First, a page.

Assistant Professor of African American Studies
Black Feminist Theorizing
Contemporary African American Literature
Marquis Bey's work focuses on Blackness and fugitivity, transness, and Black feminism. He is particularly concerned with modes of subjectivity that index otherwise ways of being, utilizing Blackness and transness—as fugitive, extra-ontological postures—as names for such otherwise subjectivities. His first book, Them Goon Rules: Fugitive Essays on Radical Black Feminism, is a collection of creative nonfiction essays weaving together the personal, the vernacular, and the scholarly. The various essays put forth a meditation on Blackness and Black feminism that departs from general identitarian understandings and moves toward conceptions of fugitive being. Fashioning fugitive Blackness and feminism around a line from Lil’ Wayne’s “A Milli,” Them Goon Rules is a work of “auto-theory” that insists on radical modes of thought and being as glimpsed through Blackness and nonnormative genders.
His second book, Anarcho-Blackness: Notes Toward a Black Anarchism, is a brief, pamphlet-like text theorizing what might be considered Black anarchism. He uses the prefixal "anarcho-" as the crux for articulating the spirit, as it were, of anarchism throughout aspects of the Black Radical Tradition.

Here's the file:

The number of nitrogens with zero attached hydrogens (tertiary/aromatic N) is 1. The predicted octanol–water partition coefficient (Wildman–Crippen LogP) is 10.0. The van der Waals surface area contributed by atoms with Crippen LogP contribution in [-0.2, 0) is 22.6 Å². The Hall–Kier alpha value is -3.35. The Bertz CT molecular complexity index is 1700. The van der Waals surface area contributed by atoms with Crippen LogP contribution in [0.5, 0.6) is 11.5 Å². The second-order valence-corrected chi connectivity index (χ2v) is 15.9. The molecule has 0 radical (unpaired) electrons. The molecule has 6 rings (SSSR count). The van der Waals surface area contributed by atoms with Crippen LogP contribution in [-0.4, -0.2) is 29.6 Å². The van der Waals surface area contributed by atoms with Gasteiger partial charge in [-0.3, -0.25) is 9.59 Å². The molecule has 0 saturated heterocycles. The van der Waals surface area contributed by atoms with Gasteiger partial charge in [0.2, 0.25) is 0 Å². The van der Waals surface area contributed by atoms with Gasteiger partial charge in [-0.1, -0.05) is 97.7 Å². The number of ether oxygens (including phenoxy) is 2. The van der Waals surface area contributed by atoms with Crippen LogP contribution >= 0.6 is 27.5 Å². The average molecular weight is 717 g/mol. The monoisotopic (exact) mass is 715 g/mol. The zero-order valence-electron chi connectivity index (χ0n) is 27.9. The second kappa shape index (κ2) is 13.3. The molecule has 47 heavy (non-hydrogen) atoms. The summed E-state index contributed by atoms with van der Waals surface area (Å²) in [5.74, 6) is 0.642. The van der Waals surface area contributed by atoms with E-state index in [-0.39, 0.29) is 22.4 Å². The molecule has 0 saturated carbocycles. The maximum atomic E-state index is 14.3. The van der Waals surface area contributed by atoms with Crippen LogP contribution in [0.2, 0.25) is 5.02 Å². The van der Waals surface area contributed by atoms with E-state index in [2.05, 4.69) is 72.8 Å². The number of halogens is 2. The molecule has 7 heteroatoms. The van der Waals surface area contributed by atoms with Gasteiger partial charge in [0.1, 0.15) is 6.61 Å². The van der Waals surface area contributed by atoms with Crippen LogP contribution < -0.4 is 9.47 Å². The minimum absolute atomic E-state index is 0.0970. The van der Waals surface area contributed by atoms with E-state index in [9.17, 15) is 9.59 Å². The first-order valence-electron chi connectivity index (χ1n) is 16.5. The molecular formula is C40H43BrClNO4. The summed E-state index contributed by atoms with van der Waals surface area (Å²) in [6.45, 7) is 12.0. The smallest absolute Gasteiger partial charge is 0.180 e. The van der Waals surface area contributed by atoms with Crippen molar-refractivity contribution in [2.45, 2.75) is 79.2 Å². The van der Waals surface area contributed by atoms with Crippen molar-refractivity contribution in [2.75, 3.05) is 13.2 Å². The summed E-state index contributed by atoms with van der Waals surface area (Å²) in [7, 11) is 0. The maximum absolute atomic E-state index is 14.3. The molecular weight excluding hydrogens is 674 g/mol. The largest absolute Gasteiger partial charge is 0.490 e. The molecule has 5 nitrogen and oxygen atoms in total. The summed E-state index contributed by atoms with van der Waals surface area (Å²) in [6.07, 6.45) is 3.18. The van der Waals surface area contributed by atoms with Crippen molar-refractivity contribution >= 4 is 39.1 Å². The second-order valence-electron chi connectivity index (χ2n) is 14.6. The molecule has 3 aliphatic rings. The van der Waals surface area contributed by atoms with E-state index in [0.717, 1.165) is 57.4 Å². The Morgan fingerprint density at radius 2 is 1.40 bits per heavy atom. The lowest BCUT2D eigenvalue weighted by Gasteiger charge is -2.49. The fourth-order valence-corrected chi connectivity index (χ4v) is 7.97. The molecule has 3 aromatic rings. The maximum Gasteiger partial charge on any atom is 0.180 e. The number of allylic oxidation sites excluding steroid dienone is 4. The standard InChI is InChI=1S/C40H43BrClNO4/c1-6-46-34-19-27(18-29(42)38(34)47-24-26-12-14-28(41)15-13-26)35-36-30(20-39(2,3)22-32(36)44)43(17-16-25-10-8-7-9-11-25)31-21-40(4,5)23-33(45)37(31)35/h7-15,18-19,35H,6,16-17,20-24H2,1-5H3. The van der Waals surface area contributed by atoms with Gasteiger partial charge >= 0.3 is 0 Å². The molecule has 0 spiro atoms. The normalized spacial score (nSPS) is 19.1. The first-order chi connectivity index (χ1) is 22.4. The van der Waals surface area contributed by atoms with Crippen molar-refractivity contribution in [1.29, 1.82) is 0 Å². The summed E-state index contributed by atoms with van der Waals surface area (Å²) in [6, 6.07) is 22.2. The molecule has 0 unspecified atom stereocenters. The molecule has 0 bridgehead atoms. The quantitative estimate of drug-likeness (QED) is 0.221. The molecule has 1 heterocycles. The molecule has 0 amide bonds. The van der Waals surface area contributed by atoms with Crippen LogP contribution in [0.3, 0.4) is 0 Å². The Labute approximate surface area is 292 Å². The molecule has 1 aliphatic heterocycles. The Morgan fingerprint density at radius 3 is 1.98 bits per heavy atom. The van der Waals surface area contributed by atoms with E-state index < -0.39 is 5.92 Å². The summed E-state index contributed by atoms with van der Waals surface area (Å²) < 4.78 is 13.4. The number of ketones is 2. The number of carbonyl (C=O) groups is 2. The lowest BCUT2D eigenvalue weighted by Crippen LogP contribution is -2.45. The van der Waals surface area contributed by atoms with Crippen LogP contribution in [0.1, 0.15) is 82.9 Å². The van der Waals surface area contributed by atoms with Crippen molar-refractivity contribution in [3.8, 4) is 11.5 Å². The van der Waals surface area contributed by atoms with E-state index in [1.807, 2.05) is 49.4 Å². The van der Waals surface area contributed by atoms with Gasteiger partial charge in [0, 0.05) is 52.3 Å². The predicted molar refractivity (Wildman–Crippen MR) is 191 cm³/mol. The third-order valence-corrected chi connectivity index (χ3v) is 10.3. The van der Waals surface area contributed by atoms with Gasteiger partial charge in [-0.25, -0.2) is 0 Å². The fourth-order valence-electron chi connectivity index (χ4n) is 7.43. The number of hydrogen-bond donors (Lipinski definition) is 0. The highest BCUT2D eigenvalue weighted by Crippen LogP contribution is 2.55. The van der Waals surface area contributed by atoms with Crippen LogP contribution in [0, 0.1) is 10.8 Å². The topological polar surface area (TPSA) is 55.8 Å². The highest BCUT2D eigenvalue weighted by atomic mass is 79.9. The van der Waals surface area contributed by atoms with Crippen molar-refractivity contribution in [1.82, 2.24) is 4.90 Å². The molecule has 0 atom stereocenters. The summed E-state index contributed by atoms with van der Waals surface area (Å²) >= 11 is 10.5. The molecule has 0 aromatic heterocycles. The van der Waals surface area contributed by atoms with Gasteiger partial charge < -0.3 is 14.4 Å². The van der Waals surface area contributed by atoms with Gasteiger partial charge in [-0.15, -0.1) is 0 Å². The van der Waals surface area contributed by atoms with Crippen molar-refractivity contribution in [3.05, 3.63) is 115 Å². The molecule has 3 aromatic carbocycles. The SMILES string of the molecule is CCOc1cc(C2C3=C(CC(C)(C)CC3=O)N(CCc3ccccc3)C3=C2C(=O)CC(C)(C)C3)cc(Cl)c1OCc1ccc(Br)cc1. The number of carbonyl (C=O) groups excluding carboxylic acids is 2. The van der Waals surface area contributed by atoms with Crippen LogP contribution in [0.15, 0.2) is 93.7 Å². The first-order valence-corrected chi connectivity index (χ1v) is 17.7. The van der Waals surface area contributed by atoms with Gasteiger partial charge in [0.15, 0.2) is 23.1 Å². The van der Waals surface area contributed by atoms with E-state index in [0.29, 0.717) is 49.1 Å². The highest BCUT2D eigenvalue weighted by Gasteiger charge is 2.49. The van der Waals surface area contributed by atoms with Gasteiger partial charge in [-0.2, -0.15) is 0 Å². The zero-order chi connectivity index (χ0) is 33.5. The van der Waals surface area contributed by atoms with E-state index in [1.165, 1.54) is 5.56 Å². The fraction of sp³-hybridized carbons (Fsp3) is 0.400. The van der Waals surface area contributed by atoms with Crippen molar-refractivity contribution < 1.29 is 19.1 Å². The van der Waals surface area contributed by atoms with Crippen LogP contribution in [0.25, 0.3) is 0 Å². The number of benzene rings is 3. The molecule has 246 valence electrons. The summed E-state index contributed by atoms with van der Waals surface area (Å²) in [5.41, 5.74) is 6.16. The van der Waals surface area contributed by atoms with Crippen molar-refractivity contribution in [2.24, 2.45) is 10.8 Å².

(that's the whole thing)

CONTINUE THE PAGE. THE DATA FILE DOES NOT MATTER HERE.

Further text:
Bey is currently at work on a book manuscript on Black trans feminism.
Anarcho-Blackness: Notes Toward a Black Anarchism. Chico, CA: AK Press, 2020. (Under contract)
Them Goon Rules: Fugitive Essays on Radical Black Feminism. Tucson, AZ: University of Arizona Press, 2019.
“Black Fugitivity Un/gendered.” The Black Scholar 49, no. 1 (2019).
“Other Ways to Be: Trans.” Women and Language 41, no. 1 (2018).
“Pitch Black, Black Pitch: Theorizing African American Literature.” CR: the New Centennial Review 18, no. 1, (2018).
Co-authored with Kai M. Green. “Where Black Feminist Thought and Trans* Feminism Meet: A Conversation.” Souls: A Critical Journal of Black Politics, Culture, and Society 19, no. 4 (2017).
“The Trans*-Ness of Blackness, the Blackness of Trans*-Ness.” TSQ: Transgender Studies Quarterly 4, no. 2 (2017).